I unwillingly and accidentally became a Chasing Life fan. ABC Family worked their scheduling magic and ran Chasing Life’s freshman season after my favorite network show Pretty Little Liars—a surefire way to get someone hooked. While I didn’t need any more shows to add to my already burgeoning watch-list, I couldn’t help but love the characters and find myself connecting with April’s “mid-twenties, still living at home, trying to figure out what her career dream is” persona. It was fun to have a TV show about characters actually my age and in a similar post-graduate situation rather than the perpetual “we’re still in high-school even though it’s been 6 years” *cough*PrettyLittleLiars*cough* that ABC Family specializes in.
But even though the storyline and characters seemed to be a little more grown-up, I was still skeptical when watching those first few trailers because John Green’s mega-hit book turned blockbuster The Fault in Our Stars had just debuted theaters that summer, and it felt like everyone was jumping on the cancer bandwagon (just as it feels like everyone’s on the transgender wagon right now). But cancer is a serious thing. I didn’t want to support a show that was turning a serious subject into a cash cow.
And I felt that way until I actually watched the show. It took a few episodes as the main character, April, isn’t exactly likable right off the bat (she’s perfectionism magnified) and there’s nothing exciting that happens plot-wise (she’s diagnosed with cancer, big surprise). At first glance the characters appear stereotypical—the bratty younger sister, the overprotective mom, the recently-passed perfect father, the estranged uncle, the perfect love-interest, the bubbly best-friend, and later, the rich, bad boy with a (cancer) death-sentence. Actually April’s snarky grandmother appears to be the only unique and likeable character! But this is an illusion. As April’s cancer story unfolds—her choices as to who to tell and not tell and her decisions regarding her job and health—so too do the characters. We come to see that Brenna is not just a bratty younger sister, she’s a fiercely loyal sibling and much more mature and smart than she first appears. We find the estranged uncle to be a strong advocate for April’s health and a great model of forgiveness. And a fan-favorite, Leo, the rich, bad boy turns out to be a personal make-a-wish for adults and the greatest challenge to make April live in the moment (something as a perfectionist myself, I can attest is difficult to do).
I really felt like Chasing Life hit its stride in its sophomore season though. As April’s health outlook appeared more and more grim, we explored what it means to live fully and to grieve and to follow your dreams. April’s cancer became a looming backdrop for a young woman having to really live because she didn’t know how much time she had left. It meant throwing caution to the wind on things that we millenials are so particular about right now. It meant getting married to a man she’d only known for a few months. It meant making drastic and risky health decisions. It meant quitting a stable job to pursue a long-buried dream.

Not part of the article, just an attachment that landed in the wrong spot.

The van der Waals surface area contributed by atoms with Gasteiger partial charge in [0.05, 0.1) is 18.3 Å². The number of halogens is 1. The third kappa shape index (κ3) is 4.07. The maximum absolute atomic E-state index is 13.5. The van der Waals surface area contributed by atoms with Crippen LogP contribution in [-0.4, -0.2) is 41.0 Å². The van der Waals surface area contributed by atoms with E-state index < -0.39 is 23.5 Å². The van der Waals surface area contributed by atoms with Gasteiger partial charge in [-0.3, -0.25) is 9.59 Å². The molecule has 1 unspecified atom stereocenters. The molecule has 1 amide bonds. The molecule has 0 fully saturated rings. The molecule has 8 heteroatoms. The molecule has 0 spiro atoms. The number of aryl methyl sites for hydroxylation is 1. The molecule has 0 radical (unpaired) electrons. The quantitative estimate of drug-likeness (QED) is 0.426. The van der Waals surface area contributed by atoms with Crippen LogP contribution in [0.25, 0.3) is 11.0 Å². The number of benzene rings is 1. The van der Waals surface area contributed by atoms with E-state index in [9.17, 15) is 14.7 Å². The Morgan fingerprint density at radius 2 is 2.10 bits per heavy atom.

It also meant as viewers we didn’t always like or agree with April’s decisions, but we can’t fault her for them because it is her life. And just as she had to realize she couldn’t let other’s impressions and expectations of her control her life, as viewers we have to learn to respect her (aka the writer’s decisions). But we don’t ever want to give up hope. That’s what the title is about, right? “Chasing life?” It seems to be slipping away from her, but she’s running, desperately trying to catch that train.
Season two ended in a bittersweet way with April announcing that she was ready to die. That she’d fought and now she was done. It was heart wrenching and confusing because “NO APRIL YOU CANNOT JUST LIE DOWN AND DIE IN ITALY!” And then just a few days later, it’s announced that Chasing Life has been canceled. And you CAN’T cancel a show about cancer. Not without her beating cancer or dying trying. Unfortunately, with the way season 2 ends, we’re left believing that April’s story ends in the latter outcome. Which for all the trials she’s been able to overcome so far (e.g. finding out her father had a secret family, her boyfriend dumping her when he found out she had cancer and lied to him about it, her almost-new-boyfriend being in a coma for months, her husband dying after only a month of marriage, finding out her father had ALS and didn’t die in car accident but actually intentionally wrecked his car and blackmailed his brother into covering it up) seems like a poor excuse for an ending. Not that she has to have a happy ending. I mean, cancer is real life. And cancer doesn’t always have a happy ending. Well…real life rarely has a happy ending. But there’s something more final and gut wrenching about canceling a show about cancer than shows with other plots and topics. We can imagine the characters going on and overcoming whatever obstacle they faced last because usually their troubles are just over the line of reality. But cancer isn’t. Cancer is reality. April’s struggle is real life dramatized.
So I understand the outcry that Chasing Life fans have at the announcement of the series’ cancellation. It feels like more of a lack of faith in April’s survival than a strategic choice based on ratings. We want April to live! And it’s a hard thing to believe in when even the network doesn’t seem to have hope.
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